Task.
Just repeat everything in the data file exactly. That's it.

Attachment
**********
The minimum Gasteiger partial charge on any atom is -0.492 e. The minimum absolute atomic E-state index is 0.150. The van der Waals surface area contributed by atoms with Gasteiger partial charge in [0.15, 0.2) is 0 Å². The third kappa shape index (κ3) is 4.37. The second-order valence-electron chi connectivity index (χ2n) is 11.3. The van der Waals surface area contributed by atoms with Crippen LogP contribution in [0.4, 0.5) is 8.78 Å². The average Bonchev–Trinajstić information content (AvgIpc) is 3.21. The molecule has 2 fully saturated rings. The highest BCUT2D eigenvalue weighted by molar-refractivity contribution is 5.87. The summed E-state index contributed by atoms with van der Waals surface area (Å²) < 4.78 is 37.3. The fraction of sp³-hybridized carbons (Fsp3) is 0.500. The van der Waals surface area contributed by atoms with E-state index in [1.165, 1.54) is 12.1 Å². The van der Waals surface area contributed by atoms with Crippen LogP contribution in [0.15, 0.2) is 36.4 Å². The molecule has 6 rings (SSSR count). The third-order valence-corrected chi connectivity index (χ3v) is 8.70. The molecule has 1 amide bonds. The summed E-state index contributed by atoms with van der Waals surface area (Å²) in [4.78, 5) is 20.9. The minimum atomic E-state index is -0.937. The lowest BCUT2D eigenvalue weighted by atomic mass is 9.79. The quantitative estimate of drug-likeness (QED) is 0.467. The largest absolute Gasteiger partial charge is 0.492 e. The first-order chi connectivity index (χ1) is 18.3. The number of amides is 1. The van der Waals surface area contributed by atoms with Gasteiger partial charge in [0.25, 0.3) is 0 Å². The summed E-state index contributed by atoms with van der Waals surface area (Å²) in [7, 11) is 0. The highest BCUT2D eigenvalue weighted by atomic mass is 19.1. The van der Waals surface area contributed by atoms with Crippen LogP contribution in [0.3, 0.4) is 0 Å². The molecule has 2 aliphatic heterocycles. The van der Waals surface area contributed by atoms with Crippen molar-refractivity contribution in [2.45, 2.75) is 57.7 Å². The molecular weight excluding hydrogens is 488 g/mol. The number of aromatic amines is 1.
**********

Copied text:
The minimum Gasteiger partial charge on any atom is -0.492 e. The minimum absolute atomic E-state index is 0.150. The van der Waals surface area contributed by atoms with Gasteiger partial charge in [0.15, 0.2) is 0 Å². The third kappa shape index (κ3) is 4.37. The second-order valence-electron chi connectivity index (χ2n) is 11.3. The van der Waals surface area contributed by atoms with Crippen LogP contribution in [0.4, 0.5) is 8.78 Å². The average Bonchev–Trinajstić information content (AvgIpc) is 3.21. The molecule has 2 fully saturated rings. The highest BCUT2D eigenvalue weighted by molar-refractivity contribution is 5.87. The summed E-state index contributed by atoms with van der Waals surface area (Å²) < 4.78 is 37.3. The fraction of sp³-hybridized carbons (Fsp3) is 0.500. The van der Waals surface area contributed by atoms with E-state index in [1.165, 1.54) is 12.1 Å². The van der Waals surface area contributed by atoms with Crippen LogP contribution in [0.15, 0.2) is 36.4 Å². The molecule has 6 rings (SSSR count). The third-order valence-corrected chi connectivity index (χ3v) is 8.70. The molecule has 1 amide bonds. The summed E-state index contributed by atoms with van der Waals surface area (Å²) in [4.78, 5) is 20.9. The minimum atomic E-state index is -0.937. The lowest BCUT2D eigenvalue weighted by atomic mass is 9.79. The quantitative estimate of drug-likeness (QED) is 0.467. The largest absolute Gasteiger partial charge is 0.492 e. The first-order chi connectivity index (χ1) is 18.3. The number of amides is 1. The van der Waals surface area contributed by atoms with Gasteiger partial charge in [0.25, 0.3) is 0 Å². The summed E-state index contributed by atoms with van der Waals surface area (Å²) in [7, 11) is 0. The highest BCUT2D eigenvalue weighted by atomic mass is 19.1. The van der Waals surface area contributed by atoms with Crippen LogP contribution in [0.3, 0.4) is 0 Å². The molecule has 2 aliphatic heterocycles. The van der Waals surface area contributed by atoms with Crippen molar-refractivity contribution in [2.45, 2.75) is 57.7 Å². The molecular weight excluding hydrogens is 488 g/mol. The number of aromatic amines is 1.